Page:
It’s an incredible show as a stream of lights snakes up the mountain.
I believe it’s me passing by on the right at 0:44 of the next video 😉
Oh well, off we go!
The course starts with a long climb and I catch up with the slower runners and gradually pass them one by one.
When I get to the fork where the 86k course takes its own route I have managed to get myself back in the run.
The ground is frosted and icy. The muddy parts are solid, which is definitely good, but the steep downhills are definitely dangerously slippery. Thankfully the poles are of great aid and save me from falling down several times.
The sun dawns on this cold sunny morning. It’s a beautiful day for running and the ridges start glowing warmed by the sunlight.
All check points are well stocked with local food ranging from salami to homemade cakes and fruit. There is water and tea, some station also include water with salts.
This is Italian style stations where you need to bring your own cup as there’s no disposable plastic waste, and some foreigners are disappointed of not finding Gatorade, gels and other commercial nutrition products.
Shortly after the 20km I have a few falls in a row. I then slow my pace a little as I decide to be more cautious on the downhills, I now have a badly bruised elbow and a aching knee, but nothing so bad to stop me from finishing.
By the time I end the first big loop I’m feeling strong and definitely enjoying the run. The big loop reconnects to the smaller of the two loops and continues where the yellow and red loops intersect. The rest of the track is composed of two smaller loops that are to be run twice. The trail is still gorgeous but having to pass twice from the same place becomes a little boring and definitely not my kind of thing.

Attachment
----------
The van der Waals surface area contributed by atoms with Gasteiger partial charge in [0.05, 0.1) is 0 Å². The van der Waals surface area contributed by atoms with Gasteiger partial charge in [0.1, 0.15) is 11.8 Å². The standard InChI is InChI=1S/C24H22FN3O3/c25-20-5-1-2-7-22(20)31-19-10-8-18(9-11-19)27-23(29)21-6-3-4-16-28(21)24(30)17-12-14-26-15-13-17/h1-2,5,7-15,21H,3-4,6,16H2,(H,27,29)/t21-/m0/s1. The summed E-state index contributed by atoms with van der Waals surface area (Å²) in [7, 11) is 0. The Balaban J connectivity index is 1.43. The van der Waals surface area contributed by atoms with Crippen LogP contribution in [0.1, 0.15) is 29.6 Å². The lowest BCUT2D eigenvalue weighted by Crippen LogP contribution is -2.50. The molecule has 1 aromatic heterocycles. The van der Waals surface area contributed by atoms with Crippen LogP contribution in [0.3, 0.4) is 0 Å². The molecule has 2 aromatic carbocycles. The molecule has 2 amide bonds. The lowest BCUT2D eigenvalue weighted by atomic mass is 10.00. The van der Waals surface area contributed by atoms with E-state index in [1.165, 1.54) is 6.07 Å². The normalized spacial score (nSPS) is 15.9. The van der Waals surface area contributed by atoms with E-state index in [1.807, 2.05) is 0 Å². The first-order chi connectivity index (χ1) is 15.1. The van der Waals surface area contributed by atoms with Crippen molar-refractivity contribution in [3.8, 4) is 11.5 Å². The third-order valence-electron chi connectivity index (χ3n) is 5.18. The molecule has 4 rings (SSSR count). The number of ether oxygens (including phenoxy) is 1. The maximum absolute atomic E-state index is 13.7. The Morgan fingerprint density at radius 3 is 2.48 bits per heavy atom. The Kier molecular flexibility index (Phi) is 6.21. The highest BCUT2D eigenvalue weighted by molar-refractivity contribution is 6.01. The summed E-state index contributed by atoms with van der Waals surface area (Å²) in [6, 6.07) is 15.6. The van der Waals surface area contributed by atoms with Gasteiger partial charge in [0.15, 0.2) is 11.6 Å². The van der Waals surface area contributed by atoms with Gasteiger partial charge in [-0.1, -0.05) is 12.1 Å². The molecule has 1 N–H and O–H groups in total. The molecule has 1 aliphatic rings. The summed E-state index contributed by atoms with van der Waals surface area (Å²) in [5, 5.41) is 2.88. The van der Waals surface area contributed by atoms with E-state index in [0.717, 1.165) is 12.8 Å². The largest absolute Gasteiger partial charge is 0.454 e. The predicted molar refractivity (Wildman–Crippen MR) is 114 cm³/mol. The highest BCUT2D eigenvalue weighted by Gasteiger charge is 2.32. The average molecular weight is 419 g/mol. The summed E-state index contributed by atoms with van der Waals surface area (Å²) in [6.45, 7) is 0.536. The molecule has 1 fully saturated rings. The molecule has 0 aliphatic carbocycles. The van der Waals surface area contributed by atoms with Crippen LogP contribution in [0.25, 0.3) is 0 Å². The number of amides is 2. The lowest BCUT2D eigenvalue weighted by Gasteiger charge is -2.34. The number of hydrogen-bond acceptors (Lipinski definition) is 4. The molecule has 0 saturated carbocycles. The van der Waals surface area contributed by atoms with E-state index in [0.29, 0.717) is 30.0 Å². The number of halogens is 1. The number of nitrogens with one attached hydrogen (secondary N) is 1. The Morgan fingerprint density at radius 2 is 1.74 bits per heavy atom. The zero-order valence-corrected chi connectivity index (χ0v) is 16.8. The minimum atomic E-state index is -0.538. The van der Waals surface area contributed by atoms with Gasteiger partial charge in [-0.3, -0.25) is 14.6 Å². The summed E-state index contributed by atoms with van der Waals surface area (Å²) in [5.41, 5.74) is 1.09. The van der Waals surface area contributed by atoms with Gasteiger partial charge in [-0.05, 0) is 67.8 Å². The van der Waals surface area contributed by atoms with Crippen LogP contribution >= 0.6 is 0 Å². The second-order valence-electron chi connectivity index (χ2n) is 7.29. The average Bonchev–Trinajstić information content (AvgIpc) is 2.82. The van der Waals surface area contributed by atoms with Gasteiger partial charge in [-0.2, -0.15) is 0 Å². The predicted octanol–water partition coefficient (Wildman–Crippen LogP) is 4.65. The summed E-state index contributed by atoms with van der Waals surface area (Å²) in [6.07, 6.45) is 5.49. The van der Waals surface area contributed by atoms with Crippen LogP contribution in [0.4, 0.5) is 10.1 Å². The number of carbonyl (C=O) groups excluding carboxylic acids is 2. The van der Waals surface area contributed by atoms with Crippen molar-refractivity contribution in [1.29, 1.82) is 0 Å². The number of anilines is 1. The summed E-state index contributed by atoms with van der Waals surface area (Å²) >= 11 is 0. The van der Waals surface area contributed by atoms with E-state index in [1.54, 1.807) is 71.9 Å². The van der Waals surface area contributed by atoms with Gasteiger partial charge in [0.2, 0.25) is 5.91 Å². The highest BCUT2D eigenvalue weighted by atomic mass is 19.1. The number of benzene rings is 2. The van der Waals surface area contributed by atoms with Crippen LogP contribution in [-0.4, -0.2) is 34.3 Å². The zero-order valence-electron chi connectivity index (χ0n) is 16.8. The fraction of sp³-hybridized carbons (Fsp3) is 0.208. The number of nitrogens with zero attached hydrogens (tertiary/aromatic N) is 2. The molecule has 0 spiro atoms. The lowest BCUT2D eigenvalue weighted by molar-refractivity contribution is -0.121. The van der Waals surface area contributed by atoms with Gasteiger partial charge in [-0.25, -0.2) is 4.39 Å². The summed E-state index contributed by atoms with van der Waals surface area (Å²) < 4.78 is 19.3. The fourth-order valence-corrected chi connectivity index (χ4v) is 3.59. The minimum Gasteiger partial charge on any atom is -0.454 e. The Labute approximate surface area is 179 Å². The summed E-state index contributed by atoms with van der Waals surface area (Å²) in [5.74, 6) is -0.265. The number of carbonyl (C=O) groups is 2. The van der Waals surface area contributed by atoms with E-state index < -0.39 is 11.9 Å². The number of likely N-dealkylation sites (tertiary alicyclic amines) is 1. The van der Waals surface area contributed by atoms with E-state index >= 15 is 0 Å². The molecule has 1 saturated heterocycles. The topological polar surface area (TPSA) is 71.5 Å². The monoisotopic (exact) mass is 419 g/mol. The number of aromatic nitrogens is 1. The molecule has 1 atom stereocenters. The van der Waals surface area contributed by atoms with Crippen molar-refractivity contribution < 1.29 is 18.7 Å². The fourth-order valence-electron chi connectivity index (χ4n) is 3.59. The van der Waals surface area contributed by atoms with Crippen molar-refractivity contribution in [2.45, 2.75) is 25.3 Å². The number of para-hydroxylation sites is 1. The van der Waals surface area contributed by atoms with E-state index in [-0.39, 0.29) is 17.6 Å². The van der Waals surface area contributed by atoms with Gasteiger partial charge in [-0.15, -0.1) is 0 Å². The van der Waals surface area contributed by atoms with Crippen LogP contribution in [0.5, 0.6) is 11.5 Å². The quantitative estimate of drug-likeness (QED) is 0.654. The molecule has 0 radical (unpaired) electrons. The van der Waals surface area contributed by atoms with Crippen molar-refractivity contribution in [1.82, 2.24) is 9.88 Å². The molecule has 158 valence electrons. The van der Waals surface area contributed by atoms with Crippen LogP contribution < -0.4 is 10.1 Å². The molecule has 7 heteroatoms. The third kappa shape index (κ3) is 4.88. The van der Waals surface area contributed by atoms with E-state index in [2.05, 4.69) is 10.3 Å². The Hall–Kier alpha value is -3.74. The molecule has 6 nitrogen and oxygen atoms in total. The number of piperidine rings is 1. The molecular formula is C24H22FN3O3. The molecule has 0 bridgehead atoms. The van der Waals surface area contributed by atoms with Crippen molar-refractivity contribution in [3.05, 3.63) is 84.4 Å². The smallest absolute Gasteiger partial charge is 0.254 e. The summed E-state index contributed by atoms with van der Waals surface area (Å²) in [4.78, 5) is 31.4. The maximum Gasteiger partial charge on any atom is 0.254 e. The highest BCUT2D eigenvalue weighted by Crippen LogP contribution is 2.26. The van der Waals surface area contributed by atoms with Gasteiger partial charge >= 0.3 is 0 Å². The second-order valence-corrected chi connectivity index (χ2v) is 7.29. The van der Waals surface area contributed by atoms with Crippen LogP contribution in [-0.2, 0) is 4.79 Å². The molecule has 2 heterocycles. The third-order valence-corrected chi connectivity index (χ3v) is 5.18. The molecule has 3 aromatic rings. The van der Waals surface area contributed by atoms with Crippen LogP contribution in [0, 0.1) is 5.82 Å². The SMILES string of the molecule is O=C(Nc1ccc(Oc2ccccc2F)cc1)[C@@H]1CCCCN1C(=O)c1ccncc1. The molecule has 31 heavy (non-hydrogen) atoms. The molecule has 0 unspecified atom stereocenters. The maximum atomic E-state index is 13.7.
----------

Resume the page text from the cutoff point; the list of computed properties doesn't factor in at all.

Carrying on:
Furthermore this intersection point corresponds to the inn where all 3 races start and finish. I found myself running with someone who was on the finishing lap of the 60km. We both dash down the hill to discover that 100m before the inn’s checkpoint he is to go left towards his finish line! I, on the other hand, take the right and look forward to another 30km… not particularly desirable after running more than 50km
Aid stations are now placed at the bottom of the valleys, thus, once you get to an aid station you know you have a big hike in front of you.
The ground has now become warm and muddy. The trail has been run on in the morning by those doing the two shorter races. Poles are now essential to avoid slipping on the up hills and I manage to catch up with many runners who don’t have them.
I get to the end just after dark. Legs are still good and I’m still running, finishing in 12:52 with a 19th position.
The organization is impeccable, volunteers are great and the area is stunning making this a great and tough race. I don’t think I’ll be running it again as running in loops doesn’t do it for me.
Here’s a video of the Trail del Cinghiale from the 2014 edition